New Lettuces Shrug Off Verticillium Wilt
By Marcia Wood
May 4, 2007
Fresh, crunchy iceberg lettuces sometimes
collapse like a deflated ball before they have a chance to form their familiar
firm, nicely rounded heads.
The cause? A disease known as verticillium wilt, which results from attack
by a soil-dwelling, root-rotting fungus called Verticillium dahliae. But
Agricultural Research Service (ARS)
scientists at Salinas, Calif., have teamed with
University of California-Davis
colleagues to produce the first-ever parent iceberg lettuces resistant to this
Lettuce is one of America's top five most popular vegetables. Iceberg
lettuce outsells all other kinds of this versatile leafy green.
Hayes, a research plant geneticist with the
U.S. Agricultural Research Station in Salinas, plant pathologist Krishna
Subbarao at UC-Davis, and their colleagues made seeds of the three new parent
lettuces available to researchers and plant breeders for the first time this
April. They published additional details about Verticillium wilt resistance in
a recent issue of Plant
Disease, a scientific journal.
More than a half dozen companies that produce vegetable seeds have requested
seed samples, according to Hayes. He noted that the parent lines are meant for
crossing with consumer-ready lettuces to boost the commercially grown lettuces'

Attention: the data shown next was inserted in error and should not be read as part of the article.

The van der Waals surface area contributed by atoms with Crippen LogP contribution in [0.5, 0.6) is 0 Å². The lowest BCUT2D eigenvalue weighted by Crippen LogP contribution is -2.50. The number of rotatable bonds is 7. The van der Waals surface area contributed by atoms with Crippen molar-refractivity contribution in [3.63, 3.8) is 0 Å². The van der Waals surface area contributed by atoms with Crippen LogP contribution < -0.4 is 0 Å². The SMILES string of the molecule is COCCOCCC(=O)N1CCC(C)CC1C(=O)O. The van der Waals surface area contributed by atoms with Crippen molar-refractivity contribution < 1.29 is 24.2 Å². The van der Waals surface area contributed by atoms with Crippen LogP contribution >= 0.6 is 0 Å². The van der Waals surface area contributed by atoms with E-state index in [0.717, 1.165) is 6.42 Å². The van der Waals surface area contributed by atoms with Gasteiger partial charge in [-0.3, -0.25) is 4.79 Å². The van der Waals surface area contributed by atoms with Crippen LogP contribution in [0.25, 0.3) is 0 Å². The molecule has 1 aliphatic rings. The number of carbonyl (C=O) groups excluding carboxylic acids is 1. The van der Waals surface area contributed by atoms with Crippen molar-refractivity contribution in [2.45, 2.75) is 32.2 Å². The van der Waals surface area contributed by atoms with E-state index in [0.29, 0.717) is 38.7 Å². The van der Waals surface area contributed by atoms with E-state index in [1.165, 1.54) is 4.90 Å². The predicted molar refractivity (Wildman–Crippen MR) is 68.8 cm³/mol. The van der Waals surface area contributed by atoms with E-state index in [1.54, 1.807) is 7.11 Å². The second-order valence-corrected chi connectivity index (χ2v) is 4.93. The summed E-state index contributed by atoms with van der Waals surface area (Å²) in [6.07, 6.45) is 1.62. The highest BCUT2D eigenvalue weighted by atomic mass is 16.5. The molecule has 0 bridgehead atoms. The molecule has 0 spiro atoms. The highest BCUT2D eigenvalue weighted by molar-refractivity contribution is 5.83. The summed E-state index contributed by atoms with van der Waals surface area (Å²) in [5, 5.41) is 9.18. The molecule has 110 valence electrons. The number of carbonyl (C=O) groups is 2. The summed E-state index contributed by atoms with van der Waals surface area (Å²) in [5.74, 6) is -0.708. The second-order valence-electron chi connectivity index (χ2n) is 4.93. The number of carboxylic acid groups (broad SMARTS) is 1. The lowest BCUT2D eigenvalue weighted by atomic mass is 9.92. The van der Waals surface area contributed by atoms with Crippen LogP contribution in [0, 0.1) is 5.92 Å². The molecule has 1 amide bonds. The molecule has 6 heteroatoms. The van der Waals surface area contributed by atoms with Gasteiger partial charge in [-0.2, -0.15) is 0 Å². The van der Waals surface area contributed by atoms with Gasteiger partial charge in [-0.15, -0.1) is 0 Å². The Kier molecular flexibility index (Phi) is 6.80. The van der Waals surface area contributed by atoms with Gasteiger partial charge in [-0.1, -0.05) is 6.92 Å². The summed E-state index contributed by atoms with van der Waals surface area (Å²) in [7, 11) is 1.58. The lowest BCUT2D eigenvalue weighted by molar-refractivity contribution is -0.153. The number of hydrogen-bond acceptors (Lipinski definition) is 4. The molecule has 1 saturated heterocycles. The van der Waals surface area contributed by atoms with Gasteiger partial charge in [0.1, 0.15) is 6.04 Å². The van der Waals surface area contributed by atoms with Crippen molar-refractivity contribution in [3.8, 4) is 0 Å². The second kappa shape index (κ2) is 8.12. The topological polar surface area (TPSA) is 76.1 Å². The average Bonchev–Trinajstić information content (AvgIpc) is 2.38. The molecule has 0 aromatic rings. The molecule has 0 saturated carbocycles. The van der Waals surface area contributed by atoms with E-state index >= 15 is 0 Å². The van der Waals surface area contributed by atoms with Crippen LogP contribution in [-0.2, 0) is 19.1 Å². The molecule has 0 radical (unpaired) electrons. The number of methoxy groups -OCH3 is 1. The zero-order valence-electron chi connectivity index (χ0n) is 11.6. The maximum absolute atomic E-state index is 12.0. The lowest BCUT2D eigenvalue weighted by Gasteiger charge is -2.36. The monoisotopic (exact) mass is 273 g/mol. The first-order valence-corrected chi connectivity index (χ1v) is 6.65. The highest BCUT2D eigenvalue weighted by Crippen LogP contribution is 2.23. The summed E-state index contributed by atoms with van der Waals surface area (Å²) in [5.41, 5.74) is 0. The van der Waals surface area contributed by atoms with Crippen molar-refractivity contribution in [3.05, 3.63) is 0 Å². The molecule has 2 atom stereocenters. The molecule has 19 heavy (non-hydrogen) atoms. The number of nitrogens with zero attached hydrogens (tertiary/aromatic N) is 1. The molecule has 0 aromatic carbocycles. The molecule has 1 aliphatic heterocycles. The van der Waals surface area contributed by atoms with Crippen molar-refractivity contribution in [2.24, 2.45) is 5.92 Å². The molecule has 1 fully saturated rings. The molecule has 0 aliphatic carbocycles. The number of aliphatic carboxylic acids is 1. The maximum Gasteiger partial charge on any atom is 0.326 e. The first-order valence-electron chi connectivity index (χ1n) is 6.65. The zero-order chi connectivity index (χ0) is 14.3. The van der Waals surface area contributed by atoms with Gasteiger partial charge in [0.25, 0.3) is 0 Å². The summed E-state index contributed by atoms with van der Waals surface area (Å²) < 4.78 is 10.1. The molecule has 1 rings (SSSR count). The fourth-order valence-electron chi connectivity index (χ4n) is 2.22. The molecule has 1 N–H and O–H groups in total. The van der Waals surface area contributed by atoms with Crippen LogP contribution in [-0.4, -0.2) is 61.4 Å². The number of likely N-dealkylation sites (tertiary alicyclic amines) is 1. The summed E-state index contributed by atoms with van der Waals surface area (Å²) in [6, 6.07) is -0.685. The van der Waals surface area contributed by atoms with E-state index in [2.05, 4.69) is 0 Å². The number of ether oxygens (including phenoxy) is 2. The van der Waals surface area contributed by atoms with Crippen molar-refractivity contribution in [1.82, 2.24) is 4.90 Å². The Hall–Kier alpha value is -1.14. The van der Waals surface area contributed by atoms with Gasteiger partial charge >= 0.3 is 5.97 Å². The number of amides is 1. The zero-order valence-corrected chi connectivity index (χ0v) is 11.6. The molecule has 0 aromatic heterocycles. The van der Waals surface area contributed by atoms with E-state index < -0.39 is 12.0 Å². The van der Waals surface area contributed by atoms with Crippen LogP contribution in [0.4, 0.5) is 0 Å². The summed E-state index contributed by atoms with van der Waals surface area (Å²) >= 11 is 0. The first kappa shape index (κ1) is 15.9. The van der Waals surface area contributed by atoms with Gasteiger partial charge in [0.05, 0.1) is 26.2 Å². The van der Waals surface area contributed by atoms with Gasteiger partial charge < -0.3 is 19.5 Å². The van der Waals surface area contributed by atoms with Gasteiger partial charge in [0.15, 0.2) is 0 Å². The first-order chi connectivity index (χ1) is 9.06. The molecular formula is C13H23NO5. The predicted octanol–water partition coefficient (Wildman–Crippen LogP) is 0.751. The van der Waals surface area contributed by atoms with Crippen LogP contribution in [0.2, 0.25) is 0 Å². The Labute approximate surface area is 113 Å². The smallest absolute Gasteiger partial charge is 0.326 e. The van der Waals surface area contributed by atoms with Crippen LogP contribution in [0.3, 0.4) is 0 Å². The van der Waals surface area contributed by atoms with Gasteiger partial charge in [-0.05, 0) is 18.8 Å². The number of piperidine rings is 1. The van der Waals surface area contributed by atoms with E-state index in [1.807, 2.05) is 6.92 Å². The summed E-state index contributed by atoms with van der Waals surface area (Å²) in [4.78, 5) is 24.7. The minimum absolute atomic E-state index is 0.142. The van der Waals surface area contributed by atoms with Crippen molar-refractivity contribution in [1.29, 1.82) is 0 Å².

resistance to verticillium wilt.
Breeding lettuces with natural resistance remains the most environmentally
friendly, economical and sustainable option for combating the fungus.
Verticillium wilt first showed up in some coastal California lettuce fields
in 1995. Researchers invested more than a decade in scrutinizing promising
lettuces in greenhouse and field tests before determining that the new parent
lines were ready for plant breeders everywhere to use.
The V. dahliae fungus infects roots of vulnerable plants, moving into
leaves and causing them to discolor, then to eventually wilt and die. The
fungus can also infect and kill hundreds of other kinds of plants, including
strawberries and tomatoes.
The California Lettuce
Research Board at Salinas, the California
State Department of Food and Agriculture at Sacramento, and others helped
fund the research.
ARS is the U.S. Department of
Agriculture's chief scientific research agency.